Now, you’ve got to be very careful about weighing the risks, the additional risks versus the additional reward. And we don’t we don’t recommend investing in sort of the junkiest of the junk that’s out there. You know, bonds that are sort of, you know, what we’re called junk bonds are, but that are below investment grade ratings, those sorts of things. We invest at the higher end of the high yield spectrum in terms of credit quality. So we’re kind of moving down the credit quality spectrum a little bit to take advantage of those higher yields.
But we’re not going to the far end of the extreme and investing in very, very risky bonds of companies that, you know, have have, you know, an elevated risk of insolvency, for example. And also then because of that additional risk, that allocation is right sizing the portfolio and can on average range anywhere from five to 10 percent of an overall portfolio in the high yield bond space. And we we did increase those allocations a little bit, you know, during the height of the COGAT pandemic, because high yield bonds sold off very materially. We were able to add a little bit of assets there. And frankly, that spread the spread of high yield bonds excuse me, interest rate and pricing over safer types of bonds. That spread has collapsed or come down fairly significantly since the height of the COGAT panic. As you know, investors have come back into that market.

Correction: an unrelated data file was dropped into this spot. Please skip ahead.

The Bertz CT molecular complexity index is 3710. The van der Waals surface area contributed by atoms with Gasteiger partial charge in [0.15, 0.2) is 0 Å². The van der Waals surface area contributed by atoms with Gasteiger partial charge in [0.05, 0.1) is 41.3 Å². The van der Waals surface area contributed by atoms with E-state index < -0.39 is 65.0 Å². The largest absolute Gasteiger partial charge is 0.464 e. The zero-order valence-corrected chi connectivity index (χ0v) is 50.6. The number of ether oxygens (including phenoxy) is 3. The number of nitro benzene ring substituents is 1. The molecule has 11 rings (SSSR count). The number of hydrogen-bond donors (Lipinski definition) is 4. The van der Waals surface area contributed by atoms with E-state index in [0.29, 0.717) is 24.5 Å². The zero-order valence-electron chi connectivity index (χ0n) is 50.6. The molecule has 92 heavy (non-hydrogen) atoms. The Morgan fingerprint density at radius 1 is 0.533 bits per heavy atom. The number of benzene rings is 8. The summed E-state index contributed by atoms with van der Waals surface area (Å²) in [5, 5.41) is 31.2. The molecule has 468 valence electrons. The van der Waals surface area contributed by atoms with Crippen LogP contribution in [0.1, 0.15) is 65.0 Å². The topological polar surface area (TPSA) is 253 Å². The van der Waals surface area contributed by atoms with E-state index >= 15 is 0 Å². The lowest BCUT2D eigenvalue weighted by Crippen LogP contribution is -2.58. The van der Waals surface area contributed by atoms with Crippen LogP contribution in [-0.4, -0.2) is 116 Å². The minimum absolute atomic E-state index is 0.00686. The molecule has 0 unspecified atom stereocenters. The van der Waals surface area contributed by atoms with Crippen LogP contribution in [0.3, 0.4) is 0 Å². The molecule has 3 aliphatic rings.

Hey, Joe Cortese, good stuff. I can kind of get the sense you’re bullish on bonds to size it all up.
It’s not I wouldn’t say I’m bullish on bonds. I would say that we are not eliminating bonds from portfolios just because interest rates are low.
There are many more reasons why we hold bonds in portfolios and they continue to play a very, very important role in portfolio construction.
I’m Steve Cordasco. Joe Cortese is my guest. He’s principal and senior consultant to Mark Schneider and part of the investment team at Kouddous. Financial network.
Thank you, Steve. Always happy to help.
Thank you for listening to the Your Life Your Wealth podcast with me, Steve Cordasco. You can reach me. Just email me. Ask Steve at CFF Plan dot com. Any questions? You have guest topics that you want me to discuss. All open and ready for you.
Just send me an e-mail. Ask Steve at CNN Plan dot com or if you have a question, you can reach out to me as well. I’m Steve Cordasco. Have a great week. If you’re interested in learning more about applying the principles we discussed to your personal financial circumstances, please visit Cordasco Financial Network at CNN Plan dot com or call our office at two one five five five eight.